"To my utter astonishment I saw an airship descending over my cow lot. It was occupied by six of the strangest beings I ever saw. They were jabbering together, but we could not understand a word they said..." - Congressman Alexander Hamilton, 1897
"If we wish to understand the nature of the Universe we have an inner hidden advantage: we are ourselves little portions of the universe and so carry the answer within us."
- Jacques Boivin, The Single Heart Field Theory
"Astronomy compels the soul to look upwards and lead us from this world to another."
- Plato (427-347 B.C.) The Republic, Book VII
My interest was further stimulated in the late 1960s by the TV series Lost in Space which dealt with the travels of a human family exploring strange planets. Their mission, set in the not-too-distant future, was to begin colonization of a planet near the star Alpha Centauri. Unfortunately, their craft went off course, and they lost all contact with Earth.
The most memorable Lost in Space episode dealt with an intergalactic zoo. When the animals accidentally escape, an odd assortment of 2-legged, hairy, bug-eyed monsters came ambling, running, leaping, and shuffling from the zoo enclosure. It hardly occurred to me to ask myself what would it really be like to visit an intergalactic zoo. Would the creatures look like the ones on the TV show?
What if you could visit an intergalactic zoo filled with intelligent lifeforms? Would the aliens have heads, arms, and legs, or even be vaguely humanoid? The challenging task of imagining aliens from other worlds is useful for any species that dreams of understanding its place in the universe.
Are humans alone in the universe? This question is one of the oldest questions posed by philosophers and scientists, and it and has profound implications for our world view. For the first time in history, questions about extraterrestrial life have left the realm of theology and science fiction and entered the real of experimental science. Recent advances in biochemistry and molecular biology suggest that life -- even life on Earth -- can exist in incredibly diverse and bizarre environments. Recent discoveries of life living miles under the Earth in utter darkness, or in ice, or even in boiling water, tell us: that which is possible in nature tends to become realized. My personal view is that almost everything happens in our universe that is not forbidden by the laws of physics and chemistry. Life on Earth can thrive in unimaginably harsh conditions, even in acid or within solid rock. On the ocean floor, bacteria thrive in scalding, mineral-laden hot springs. If microbes thrive in such miserable conditions on Earth, where else beyond Earth might similar life forms exist?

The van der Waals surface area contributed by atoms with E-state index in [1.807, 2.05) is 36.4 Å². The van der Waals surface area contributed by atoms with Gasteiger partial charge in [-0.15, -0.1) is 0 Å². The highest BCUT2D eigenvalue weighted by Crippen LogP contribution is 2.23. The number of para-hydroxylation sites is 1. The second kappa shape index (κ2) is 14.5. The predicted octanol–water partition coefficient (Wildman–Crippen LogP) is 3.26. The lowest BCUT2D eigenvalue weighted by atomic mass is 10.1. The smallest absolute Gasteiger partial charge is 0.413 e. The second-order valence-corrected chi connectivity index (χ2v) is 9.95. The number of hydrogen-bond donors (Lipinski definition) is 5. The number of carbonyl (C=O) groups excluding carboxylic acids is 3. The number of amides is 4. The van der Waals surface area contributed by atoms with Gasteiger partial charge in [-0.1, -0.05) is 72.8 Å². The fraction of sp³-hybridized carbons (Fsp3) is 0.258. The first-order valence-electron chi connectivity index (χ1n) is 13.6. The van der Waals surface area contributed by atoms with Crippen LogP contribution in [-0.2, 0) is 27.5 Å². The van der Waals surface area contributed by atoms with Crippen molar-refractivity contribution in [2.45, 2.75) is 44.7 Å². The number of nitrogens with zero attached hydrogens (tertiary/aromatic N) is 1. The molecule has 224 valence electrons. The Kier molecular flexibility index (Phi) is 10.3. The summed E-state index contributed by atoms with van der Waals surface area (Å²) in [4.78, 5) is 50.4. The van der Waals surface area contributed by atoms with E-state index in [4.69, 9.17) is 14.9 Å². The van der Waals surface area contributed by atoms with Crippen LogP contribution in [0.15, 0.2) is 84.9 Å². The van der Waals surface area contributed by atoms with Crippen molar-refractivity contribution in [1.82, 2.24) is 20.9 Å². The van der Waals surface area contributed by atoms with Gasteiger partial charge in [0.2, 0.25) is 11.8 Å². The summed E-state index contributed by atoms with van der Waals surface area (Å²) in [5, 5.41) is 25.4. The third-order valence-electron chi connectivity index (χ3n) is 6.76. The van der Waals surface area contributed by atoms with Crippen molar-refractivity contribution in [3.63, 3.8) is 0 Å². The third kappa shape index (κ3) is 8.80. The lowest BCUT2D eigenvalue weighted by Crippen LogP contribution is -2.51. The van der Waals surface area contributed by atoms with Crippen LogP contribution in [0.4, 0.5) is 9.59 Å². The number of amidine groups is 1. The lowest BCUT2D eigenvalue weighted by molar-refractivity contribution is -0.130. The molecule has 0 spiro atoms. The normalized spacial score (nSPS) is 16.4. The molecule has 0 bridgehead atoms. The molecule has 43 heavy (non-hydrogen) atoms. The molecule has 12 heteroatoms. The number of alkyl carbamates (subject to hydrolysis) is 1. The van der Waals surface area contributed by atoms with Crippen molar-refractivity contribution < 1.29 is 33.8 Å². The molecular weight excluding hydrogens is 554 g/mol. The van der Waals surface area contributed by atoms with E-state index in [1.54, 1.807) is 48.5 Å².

As we increasingly understand the origin of life and the
chemical composition of our solar system's planets and moons, we learn
that life on other worlds is quite likely, and we will someday discover
it in a myriad forms. Compelling evidence of a subsurface ocean on Jupiter's
moon Europa has also fueled speculation that life can exist on other worlds.
Moreover, the wonderful and extremely weird creatures that inhabit our
own world suggests that God loves the bizarre. When I gaze upon
crazy-looking crustaceans; squishy-tentacled jellyfish; grotesque, hermaphroditic
Basidiomycetes fungi more alien than the wildest dreams
of science fiction writers, I know that God has a sense of humor, and we
will see this reflected in other forms in the Universe.
There are many excellent books on the possibility of extraterrestrial life, and these are listed in the "For Further Reading" section at the end of this book. So, why another book on alien life? I have found that previous books on the subject have a particular shortcoming. They don't focus wholeheartedly on the physical appearance, philosophy, and evolution of aliens while also discussing leading-edge biological research on Earthly life.
Hopefully, my army of illustrators will also stimulate your imagination in ways that mere words cannot. Imagery is at the heart of much of the work described in this book. To better understand and contemplate alien life, we need our eyes. Artists from different backgrounds produce visual representations from myriad perspectives. For many of you, seeing hypothetical aliens will clarify concepts in ways mere words cannot.
Why contemplate the appearance of aliens? Scientists and artists feel the excitement of the creative process when they leave the bonds of the known to venture far into unexplored territory lying beyond the prison of the obvious. When we envision the physical structures of alien bodies and their hypothetical cultures, we are at the same time holding a mirror to ourselves, revealing our own prejudices and preconceived notions. Aliens appeal to young minds, and I know of no better way to stimulate students than to muse about the science of aliens. Creative minds love roaming freely through alien biology, psychology, and astronomy.
As in all my previous books, you are encouraged to pick and choose from the smorgasbord of topics. Feel free to skip chapters in favor of those topics of most interest to you. A few morsels of information are repeated so that each chapter contains sufficient background information. In fact, there is nothing to stop you from reading this book from back to front. Many of the chapters are brief to give you just the tasty flavor of a topic. Those of you interested in pursuing specific topics can find additional information in the referenced publications. In order to encourage your involvement, the book is loaded with numerous what-if questions for further thought. Spread the spirit of this book by posing these questions to your students, to your buddies at the next stockholder's meeting, to your family the next time you plunk down on the couch to watch Star Wars...\
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